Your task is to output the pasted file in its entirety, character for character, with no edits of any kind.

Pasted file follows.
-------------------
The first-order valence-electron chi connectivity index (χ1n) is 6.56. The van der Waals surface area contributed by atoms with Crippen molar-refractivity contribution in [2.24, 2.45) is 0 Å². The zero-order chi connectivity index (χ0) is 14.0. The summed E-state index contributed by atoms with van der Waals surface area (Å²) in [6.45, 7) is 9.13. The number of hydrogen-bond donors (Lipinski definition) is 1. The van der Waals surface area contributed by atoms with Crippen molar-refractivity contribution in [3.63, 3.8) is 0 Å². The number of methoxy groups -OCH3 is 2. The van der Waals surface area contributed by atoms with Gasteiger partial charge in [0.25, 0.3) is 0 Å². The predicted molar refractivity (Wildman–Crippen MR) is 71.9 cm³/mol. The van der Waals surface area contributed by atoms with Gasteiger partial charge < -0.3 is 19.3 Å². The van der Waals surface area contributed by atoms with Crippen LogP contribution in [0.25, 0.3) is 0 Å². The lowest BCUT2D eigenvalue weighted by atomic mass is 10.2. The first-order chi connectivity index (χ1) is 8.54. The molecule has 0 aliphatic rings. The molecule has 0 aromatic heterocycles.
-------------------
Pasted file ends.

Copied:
The first-order valence-electron chi connectivity index (χ1n) is 6.56. The van der Waals surface area contributed by atoms with Crippen molar-refractivity contribution in [2.24, 2.45) is 0 Å². The zero-order chi connectivity index (χ0) is 14.0. The summed E-state index contributed by atoms with van der Waals surface area (Å²) in [6.45, 7) is 9.13. The number of hydrogen-bond donors (Lipinski definition) is 1. The van der Waals surface area contributed by atoms with Crippen molar-refractivity contribution in [3.63, 3.8) is 0 Å². The number of methoxy groups -OCH3 is 2. The van der Waals surface area contributed by atoms with Gasteiger partial charge in [0.25, 0.3) is 0 Å². The predicted molar refractivity (Wildman–Crippen MR) is 71.9 cm³/mol. The van der Waals surface area contributed by atoms with Gasteiger partial charge < -0.3 is 19.3 Å². The van der Waals surface area contributed by atoms with Crippen LogP contribution in [0.25, 0.3) is 0 Å². The lowest BCUT2D eigenvalue weighted by atomic mass is 10.2. The first-order chi connectivity index (χ1) is 8.54. The molecule has 0 aliphatic rings. The molecule has 0 aromatic heterocycles.